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Gladstone Creek drains the country south of Mount Moornapa, as may have been mentioned previously, and the vegetation is tall forest with an understory along the creek of species including Pomaderris aspera, Prostanthera lasianthos, and Elaeaocarpus reticulatus to name just three of the most obvious. Many mothing sessions have been conducted there, and it is always interesting to observe the same species from this particular vegetation mix come to the light in season. There is though, always the possibility of something new and/or out of the ordinary turning up, and that was the case on this outing. This time of the year inevitably sees many Elhamma australasiae (Hepialidae) come in, this male was photographed away from the sheet.

Austroterpna sp. (1) (Geometrinae) has been an uncommon local record, although MOV 4 notes that it is widespread in forested areas. At the moment a specific name has not been able to be allocated with certainty.

Emeralds are always nice to see, also from the Geometrinae is this female Chlorocoma carenaria, the aptly named Veined Emerald.

Staying with Geometrids but moving into the Oenochrominae, this is a very fresh female  Dichromodes mesogonia, the Banded Heath Moth.

And at the other end of the size scale, Monoctenia sp. (1), a first record here.

Taxeotis species are common in the forested areas, this unusual specimen of the variable Taxeotis sp. (1) was a good find. Its tattered left side wings were digitally repaired for the image.

Arrade destituta, the Cryptic Snout,  is a tiny Noctuid in the Hypeninae.

Smaller still is this Thema endesma, (Oecophorinae) spotted and photographed on a Pomaderris leaf close to the light.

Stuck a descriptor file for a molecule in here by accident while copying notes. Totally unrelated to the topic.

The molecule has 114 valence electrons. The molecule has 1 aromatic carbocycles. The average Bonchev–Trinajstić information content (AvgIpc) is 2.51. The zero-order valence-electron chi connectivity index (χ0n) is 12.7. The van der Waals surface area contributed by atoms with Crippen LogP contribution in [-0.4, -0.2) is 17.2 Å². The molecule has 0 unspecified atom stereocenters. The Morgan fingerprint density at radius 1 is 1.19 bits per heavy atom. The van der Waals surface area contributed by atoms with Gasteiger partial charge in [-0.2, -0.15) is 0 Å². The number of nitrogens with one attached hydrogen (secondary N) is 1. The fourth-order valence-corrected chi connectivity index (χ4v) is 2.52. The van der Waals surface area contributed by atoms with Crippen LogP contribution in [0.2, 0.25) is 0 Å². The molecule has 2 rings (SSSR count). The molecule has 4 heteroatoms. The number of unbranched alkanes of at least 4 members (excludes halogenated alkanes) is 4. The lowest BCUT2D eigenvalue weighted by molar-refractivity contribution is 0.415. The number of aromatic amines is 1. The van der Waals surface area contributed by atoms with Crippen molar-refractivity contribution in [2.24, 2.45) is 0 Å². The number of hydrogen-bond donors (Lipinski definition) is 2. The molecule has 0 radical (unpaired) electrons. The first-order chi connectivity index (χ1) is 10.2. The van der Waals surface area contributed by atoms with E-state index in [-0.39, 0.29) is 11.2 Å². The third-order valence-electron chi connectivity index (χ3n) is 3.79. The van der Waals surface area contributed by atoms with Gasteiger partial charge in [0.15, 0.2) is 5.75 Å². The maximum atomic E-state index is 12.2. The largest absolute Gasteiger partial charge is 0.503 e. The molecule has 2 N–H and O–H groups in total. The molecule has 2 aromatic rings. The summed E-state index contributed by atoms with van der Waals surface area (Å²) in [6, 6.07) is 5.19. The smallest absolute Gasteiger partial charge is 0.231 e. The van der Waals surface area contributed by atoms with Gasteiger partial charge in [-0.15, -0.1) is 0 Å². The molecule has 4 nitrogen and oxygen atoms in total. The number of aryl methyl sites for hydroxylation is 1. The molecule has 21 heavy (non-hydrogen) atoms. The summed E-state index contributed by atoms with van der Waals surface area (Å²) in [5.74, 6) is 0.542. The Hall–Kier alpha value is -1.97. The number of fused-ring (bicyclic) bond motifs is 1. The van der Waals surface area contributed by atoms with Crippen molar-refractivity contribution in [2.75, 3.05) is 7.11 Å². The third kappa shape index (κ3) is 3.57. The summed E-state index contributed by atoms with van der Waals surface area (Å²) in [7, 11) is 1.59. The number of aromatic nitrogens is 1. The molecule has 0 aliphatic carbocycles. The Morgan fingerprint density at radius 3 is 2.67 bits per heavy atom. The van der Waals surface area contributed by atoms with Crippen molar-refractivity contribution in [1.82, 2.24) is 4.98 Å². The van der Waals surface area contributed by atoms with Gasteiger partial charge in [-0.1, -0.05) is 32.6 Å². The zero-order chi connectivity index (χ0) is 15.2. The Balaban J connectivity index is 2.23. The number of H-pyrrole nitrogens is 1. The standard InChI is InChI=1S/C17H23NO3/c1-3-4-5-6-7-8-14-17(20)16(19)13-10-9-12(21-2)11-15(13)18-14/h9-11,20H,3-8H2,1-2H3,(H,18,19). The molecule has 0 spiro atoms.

Also tiny, Crocanthes micradelpha, (Lecithoceridae)

Another uncommonly encountered moth, the Tiny Tussock Moth, Oligeria hemicalla, (Lymantriidae) a male, females are flightless.

Finally one of the many Hednota, (Crambinae) H. opulentellus.

All moths photographed on the night can be seen here.

Click to enlarge.

References and further reading,

M Hewish, P. Marriott,

MOV, Volumes 2, 4, 6, 8.

A late summer outing found the bush very dry with the smaller shrubs struggling to survive. With the rig set up prior to darkness, the first job was to look through the foliage of the big Exocarpos cupressiformis, or wild cherry in the hope of finding something interesting. On this occasion the jackpot was struck with several males of sp(1) (MOV) in the Amata nigriceps group (Ctenuchinae) discovered perched in the foliage. Later, one came in to the light.

The lichen moth most commonly encountered is Asura lydia, this is the Spotted Lichen Moth, Asura cervicalis. (Lithosiinae)

A new record for the location was appropriately a dry country moth, the Golden Crest, Prorocopis euxantha, (Erebidae) Golden refers to the hind wings that were unfortunately not displayed. The crest which can be raised is visible lowered in the lateral view.

A smaller Noctuid, the Common Hookwing, Corgatha dipyra, (Acontiinae)

Another first was the Jagged Bark Moth, Lipogya exprimataria. (Boarmiinae)

Also in the Boarmiinae, Cleora sp(2) (MOV)

One of the many Dichromodes, D. obtusata, (Oenochrominae)

Two moths from the Pyralidae, Ocrasa acerasta,

And Endotricha pyrosalis.

And to finish, a micro moth. This tiny moth measured approximately three millimetres in length. Its very small size can be gauged in the image by comparing it with the weave of the sheet.

Click to enlarge.

References and further reading,
Moths of Victoria Volumes 2, 4, 7, and 8.






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